Nov. 7. 2022

Why is Mexico important for North America’s resilience?


Global manufacturers, logistics providers, and investors are looking to diversify their sourcing, production, and supply chain options, and many are giving Mexico a closer look. This is because the US ports and rail ramps are still experiencing congestion, and because trade and geopolitical tensions with China aren’t showing any signs of easing.

Its geographic proximity, multimodal infrastructure, and cost advantages have helped to create a global manufacturing and transportation hub with exclusive access to North American consumer and industrial markets. Mexico is already the second-largest US trading partner with a combined two-way trade of $661 billion in 2021. Mexico enjoys unique benefits from its commercial relationships with North America through the US-Mexico-Canada Agreement (USMCA) and other regional trade pacts.

Resilient Supply Chain

COVID-related supply–demand dislocation, amplified by natural disasters, has left US manufacturing supply chains reeling amid congestion, shortages, and delays. Low-probability events in 2020 and 2021 have highlighted the need to build redundancy and rapid response capability in the event of sudden disruption, as well as to better distribute risk across supply networks, from freezing temperatures halting petrochemical and semiconductor production, and a grounded container ship blocking the Suez Canal for two weeks.

In this context, Mexico is able to add value on multiple levels: Supplier diversification, product portfolio expansion, and “just-in-case” inventory buffers are some solutions to quickly pivot and absorb potential shocks.

Transportation: The resulting labor, equipment, and market dislocation, especially in Southern California where 40% of US waterborne imports enter the country, persist today due to a combination of pandemic, climate events, and the rise of e-commerce that caused a massive “bullwhip effect” of sudden, back-to-back collapsing and surging of demand over 2020 and 2021, on an unprecedented global scale.

With competitive rates and quick transit times during peak season and congestion, Mexico, which already has a healthy trade relationship with China, is well-positioned to act as a safety valve for overflow port traffic that is being transshipped into the US by truck or rail.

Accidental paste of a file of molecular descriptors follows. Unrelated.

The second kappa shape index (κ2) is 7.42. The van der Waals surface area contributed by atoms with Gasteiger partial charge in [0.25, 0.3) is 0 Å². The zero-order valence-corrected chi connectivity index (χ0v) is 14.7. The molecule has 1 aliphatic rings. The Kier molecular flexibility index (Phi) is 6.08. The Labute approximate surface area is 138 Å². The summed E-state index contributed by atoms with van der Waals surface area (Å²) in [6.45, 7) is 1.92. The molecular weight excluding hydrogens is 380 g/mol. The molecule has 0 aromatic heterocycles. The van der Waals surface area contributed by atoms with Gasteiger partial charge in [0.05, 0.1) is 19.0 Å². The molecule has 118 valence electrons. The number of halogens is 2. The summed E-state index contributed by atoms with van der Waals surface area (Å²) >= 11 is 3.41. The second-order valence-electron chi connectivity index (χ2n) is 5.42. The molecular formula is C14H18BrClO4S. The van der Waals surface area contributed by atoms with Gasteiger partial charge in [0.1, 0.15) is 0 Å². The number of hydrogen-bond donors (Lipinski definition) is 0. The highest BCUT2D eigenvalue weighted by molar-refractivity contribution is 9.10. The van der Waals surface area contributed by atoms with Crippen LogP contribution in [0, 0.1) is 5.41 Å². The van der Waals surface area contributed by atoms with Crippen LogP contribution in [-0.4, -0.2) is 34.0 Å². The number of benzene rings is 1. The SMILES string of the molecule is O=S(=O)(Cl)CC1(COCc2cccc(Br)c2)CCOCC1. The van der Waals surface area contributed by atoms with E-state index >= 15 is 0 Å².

Mexico has a robust multi-modal infrastructure: 8 Key rail gateways and 15 federal ports


Note: TEU is twenty-foot equivalent unit.

Sources: Railway statistical Yearbook 2020, SCT and ARTF; SCT; DICEX website; TyT website, 2021; Kearney analysis.


Mexico Transportation Network:

76 Airports.
117 maritime ports.
3.1K Km Mexico-US border
11 truck gateways and 393K km of roads
7 rail gateways and 27K km of railway tracks

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Manufacturing / nearshoring


Before COVID, Mexico was already a draw for Chinese manufacturers, who started moving their production overseas in 2017 and 2018 to avoid rising tariffs. The trend was accelerated by China’s aging workforce and steadily rising wage, land, power, and commodity costs.

US companies that locate production in Mexico can save up to 80% by producing there rather than in the US thanks to lower wages and a typical 48-hour work week. However, Mexico now also has a cost advantage over China that is steadily growing. The nation competes with nations like Vietnam and Indonesia in luring Chinese businesses serving North American markets thanks to a robust manufacturing base and a younger, skilled labor force. Medical supplies, aerospace components, and electronics are three major industries that have expressed interest. The government is promoting locations in Mexico for semiconductor manufacturing, largely in support of cross-border automotive operations.

Manufacturing Labor costs in China are expected to surpass Mexico’s across ranks in the next 5 Years


Average worker costs, HIS

Sources:  Kearney analytics

A recent example: Toymaker Mattel is spending $50 million this year to consolidate production in Mexico and North America in an expanded plant in Nueva Leon, Monterrey, in order to lessen its presence in Asia. An estimated $3 billion in production has been moved from Asia to Mexico since the start of 2021 by multinational corporations like Boeing, GM, Honda, Nucor, Oster, Samsung, and Stanley Black & Decker.


The Tehuantepec Isthmus Rail Corridor, which connects the ports of Coatzacoalcos and Salina Cruz as a potential substitute for the Panama Canal, and the ongoing development of five regional intermodal port coastal systems (SIPCOs), which combine networked ports with associated industrial parks, logistics hubs, inland ports, and supporting infrastructure, are among the projects for which the Mexican government has committed $38.6 billion in 2022.

The cross-border track-sharing agreement Kansas City Southern has with the ports of Lazaro Cardenas, Tampico, and Veracruz through 2037 has recently been extended for another ten years. In exchange, KCSM’s subsidiary in Mexico will contribute up to $195 million to the construction of a bypass for the city of Celaya in Guanajuato State, which will shorten travel time by removing 15 grade crossings.

Strategy is essential

Planning carefully is crucial, and should be based on an honest assessment of a company’s current situation, operational strengths and weaknesses, and strategic objectives across a range of time horizons, weighed against any potential advantages Mexico might present. Process automation and digital technology will play a significant role in the orchestration, visibility, and performance of the supply chain. With a solid history and presence in the Mexico and US markets, Fr8app brings manufacturing and cross-border OTR freight expertise. Let’s get going.

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